An illustration of Beacon Island from a published book based on Pelsaert’s journals.

What followed was something of a reign of terror. Cornelisz took control of all remaining guns and boats, dividing the survivors into two separate islands. He then ordered his men to systematically massacre them.

Some had their throats cut in the middle of the night; others were taken out to sea and drowned. Women were raped and some survivors were forced to attack each other to save their own lives. A conflict ensued between Cornelisz’s men and a group who had been sent to another island where they had accidentally found water and wallabies to kill and eat. The bloody battle between the opposing factions lasted months – until one day Pelsaert returned.

After their search for water had been unsuccessful, Pelsaert and Jacobsz had made a remarkable voyage to their original destination in the Dutch East Indies colonies, and after many weeks the fleet commander had finally returned in a rescue ship.

The mutineers under Cornelisz’s command were captured and brutally tortured, resulting in Cornelisz being hanged along with several accomplices. The remaining mutineers were eventually taken to the colonies where they were tried and executed, save for two who were stranded and left to their fate.

It’s the brutal end of a terrible story; But as well-known as the story became, particularly after Pelsaert’s Diaries became the first bestseller ever to be set in Australia, there was only limited archaeological evidence to shed light on what really became of the survivors of the Batavia’s sinking. A new study from the University of Western Australia and the Western Australian Museum has changed that.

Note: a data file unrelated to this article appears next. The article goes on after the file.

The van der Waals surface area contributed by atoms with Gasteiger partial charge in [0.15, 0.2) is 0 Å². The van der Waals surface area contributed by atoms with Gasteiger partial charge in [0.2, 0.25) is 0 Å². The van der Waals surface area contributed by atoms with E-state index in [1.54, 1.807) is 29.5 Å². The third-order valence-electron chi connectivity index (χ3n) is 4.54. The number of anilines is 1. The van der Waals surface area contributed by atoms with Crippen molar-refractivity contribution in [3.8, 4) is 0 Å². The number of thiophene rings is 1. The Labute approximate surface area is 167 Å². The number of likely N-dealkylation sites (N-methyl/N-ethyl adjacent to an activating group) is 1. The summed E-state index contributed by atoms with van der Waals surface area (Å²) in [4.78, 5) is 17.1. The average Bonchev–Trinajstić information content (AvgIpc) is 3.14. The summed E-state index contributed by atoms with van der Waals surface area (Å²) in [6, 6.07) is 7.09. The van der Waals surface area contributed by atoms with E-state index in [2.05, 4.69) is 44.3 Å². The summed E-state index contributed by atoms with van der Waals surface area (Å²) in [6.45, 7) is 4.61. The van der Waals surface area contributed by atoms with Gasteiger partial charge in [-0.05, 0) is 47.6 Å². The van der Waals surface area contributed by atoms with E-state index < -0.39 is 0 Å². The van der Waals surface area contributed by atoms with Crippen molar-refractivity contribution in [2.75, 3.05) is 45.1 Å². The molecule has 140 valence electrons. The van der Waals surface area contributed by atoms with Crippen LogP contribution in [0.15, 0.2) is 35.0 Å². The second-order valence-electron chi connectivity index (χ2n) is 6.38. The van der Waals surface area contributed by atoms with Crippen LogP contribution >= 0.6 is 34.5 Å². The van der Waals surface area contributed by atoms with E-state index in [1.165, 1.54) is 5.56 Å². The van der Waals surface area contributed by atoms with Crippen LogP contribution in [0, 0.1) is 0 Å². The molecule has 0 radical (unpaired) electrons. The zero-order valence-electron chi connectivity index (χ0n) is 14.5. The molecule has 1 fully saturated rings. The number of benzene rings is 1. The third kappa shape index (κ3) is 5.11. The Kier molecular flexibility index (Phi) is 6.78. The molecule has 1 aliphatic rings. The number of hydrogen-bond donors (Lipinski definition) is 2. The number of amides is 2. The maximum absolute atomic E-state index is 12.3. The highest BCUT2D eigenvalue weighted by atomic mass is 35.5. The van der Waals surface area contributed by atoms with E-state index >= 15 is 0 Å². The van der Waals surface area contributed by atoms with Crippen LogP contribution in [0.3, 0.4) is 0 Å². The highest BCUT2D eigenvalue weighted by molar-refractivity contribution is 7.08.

to uncover the past

The culmination of more than a decade of work, a five-year excavation has uncovered a number of burial sites and artifacts on the Abrolhos Islands.

Human burial sites found on Beacon Island

Burials discovered on Beacon Island between 2015 and 2018.

Image source: Paterson et al, Historical Archaeology, 2023 (CC BY 4.0)

“Through careful analysis, we have uncovered the remains of 12 victims buried in both individual and mass graves, evidence of a bitter struggle between survivors and a group of mutineers, and remains of a possible gallows site where justice was served was done,” lead author Professor Alistair Paterson said in a statement.

The findings go beyond the analysis of the shipwreck itself and provide real evidence of survivor behavior and practices. “The excavation of human remains provides insight into the treatment and burial practices of the victims. In particular, the centrally located graves at Beacon Island suggest a functioning cemetery, possibly representing casualties from the first few days after the wreck,” continued Professor Paterson.

“Other nearby islands, such as Long (Seals) Island and West Wallabi Island, provide evidence of makeshift weapons, the presence of resistance groups and structures linked to the survivors.”

In a grim finding, the researchers also uncovered evidence of iron fortifications, which they believe belonged to the gallows where the mutineers were eventually executed.

More research is in the works, including a forensic analysis of the human remains, but the results of this massive undertaking have greatly expanded our knowledge of what is sure to be one of the darkest episodes in the region’s history.

The study was published in Historical Archaeology.